Not much bigger than a Rubik’s Cube

CubeSats are a class of research spacecraft called nanosatellites. CubeSats are built to standard dimensions of 4 in x 4 in x 4 in. They typically weigh less than (3 lbs). NASA’s CubeSats are deployed from a Poly-Picosatellite Orbital Deployer, or P-POD.

The P-POD is a standard deployment system that
ensures all CubeSat developers conform to common physical requirements. The P-POD
plays a critical role as the interface between the launch vehicle and CubeSats.

It utilizes a tubular design and can hold up to 12 in x 4 in x 4 in of deployable hardware. The most common configuration is three picosatellites of equal size; however, CubeSats of
different lengths can be accommodated in the same P-POD. Started in 1999, the CubeSat program was a joint effort between Cal Poly and Stanford University to develop a new class of picosatellites: the CubeSat standard. This standard is defined in the CubeSat Design Specification (CDS).

It includes information regarding nominal
dimensions of the standard, the dimension tolerances, acceptable materials, the reference coordinate system, accessible areas once inside the P-POD, and other general information.

I recently listened to the “Shirtloads of Science” podcast with Dr. Karl where they discussed the CubeSat INSPIRE-2, which had problems during its mission. They go over just what caused the malfunction and the efforts made to correct the problem. It is two parts, about 30 minutes each.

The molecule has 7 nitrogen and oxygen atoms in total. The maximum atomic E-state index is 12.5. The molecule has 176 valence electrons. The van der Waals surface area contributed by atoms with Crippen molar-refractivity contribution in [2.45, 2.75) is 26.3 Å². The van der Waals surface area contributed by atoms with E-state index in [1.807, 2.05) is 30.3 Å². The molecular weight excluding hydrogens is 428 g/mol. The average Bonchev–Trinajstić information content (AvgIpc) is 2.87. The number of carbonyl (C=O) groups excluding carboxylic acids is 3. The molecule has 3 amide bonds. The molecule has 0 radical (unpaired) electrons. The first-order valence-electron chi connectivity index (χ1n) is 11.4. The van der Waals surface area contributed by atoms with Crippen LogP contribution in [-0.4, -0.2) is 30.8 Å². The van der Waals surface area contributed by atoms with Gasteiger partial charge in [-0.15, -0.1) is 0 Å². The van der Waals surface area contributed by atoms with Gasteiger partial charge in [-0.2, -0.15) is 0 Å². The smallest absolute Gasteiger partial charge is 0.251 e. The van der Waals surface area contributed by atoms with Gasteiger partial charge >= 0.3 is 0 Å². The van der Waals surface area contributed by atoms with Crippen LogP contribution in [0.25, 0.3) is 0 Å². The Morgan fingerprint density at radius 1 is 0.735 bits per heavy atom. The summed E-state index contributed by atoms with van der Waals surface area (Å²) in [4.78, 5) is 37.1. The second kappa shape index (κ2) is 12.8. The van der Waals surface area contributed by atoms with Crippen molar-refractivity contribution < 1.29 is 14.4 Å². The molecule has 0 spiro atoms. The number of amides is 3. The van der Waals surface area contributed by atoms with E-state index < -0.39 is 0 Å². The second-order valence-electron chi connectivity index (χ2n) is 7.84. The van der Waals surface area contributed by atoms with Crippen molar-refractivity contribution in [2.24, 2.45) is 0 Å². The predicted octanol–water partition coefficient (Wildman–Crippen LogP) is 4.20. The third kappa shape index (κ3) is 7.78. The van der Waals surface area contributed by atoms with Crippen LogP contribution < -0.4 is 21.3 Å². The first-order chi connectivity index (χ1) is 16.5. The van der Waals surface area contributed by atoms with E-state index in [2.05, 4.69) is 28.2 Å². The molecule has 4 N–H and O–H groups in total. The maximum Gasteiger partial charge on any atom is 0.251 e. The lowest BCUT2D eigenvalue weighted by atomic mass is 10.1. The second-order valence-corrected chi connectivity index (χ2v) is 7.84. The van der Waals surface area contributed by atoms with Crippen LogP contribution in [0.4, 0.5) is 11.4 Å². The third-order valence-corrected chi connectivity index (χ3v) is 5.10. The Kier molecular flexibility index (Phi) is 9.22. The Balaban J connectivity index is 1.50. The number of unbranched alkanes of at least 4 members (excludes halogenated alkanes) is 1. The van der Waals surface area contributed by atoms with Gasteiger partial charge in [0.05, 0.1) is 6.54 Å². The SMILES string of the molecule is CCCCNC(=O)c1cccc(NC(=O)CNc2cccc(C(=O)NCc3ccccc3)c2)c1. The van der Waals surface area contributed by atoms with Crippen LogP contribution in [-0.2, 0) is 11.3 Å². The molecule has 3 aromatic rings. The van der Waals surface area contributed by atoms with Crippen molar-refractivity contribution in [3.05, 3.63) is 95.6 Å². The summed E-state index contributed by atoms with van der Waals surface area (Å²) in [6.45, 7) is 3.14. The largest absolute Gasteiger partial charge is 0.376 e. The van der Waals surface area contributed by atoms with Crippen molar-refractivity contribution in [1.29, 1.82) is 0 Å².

Professors Jordi Puig-Suari and Bob Twiggs wanted their students to design, build, test, and operate a low-cost, low-mass (for reduced launch costs) satellite in space, within a timeframe of a year or two. The first CubeSats were launched in June 2003, and there are now currently 461 CubeSat missions in space.

The communications system (COM) is severely limited by the amount of power available, which is usually around 2W. Compared to Boeing’s 702SP Spacecraft, which uses a Xenon Electrostatic ion thruster system (XIPS), operates in the low-to mid-power range of satellites, and has three to eight kilowatts of power, CubeSats’ power is exponentially less.

CubeSats use radio-communication systems in VHF, UHF, F-, S-, C- and X-band. The satellite uses an antenna, usually deployed once in orbit to help with communication. Antennas range from commercial measuring tape to more complicated inflatable dish antennas. The electrical power system (EPS) consists of solar panels and batteries.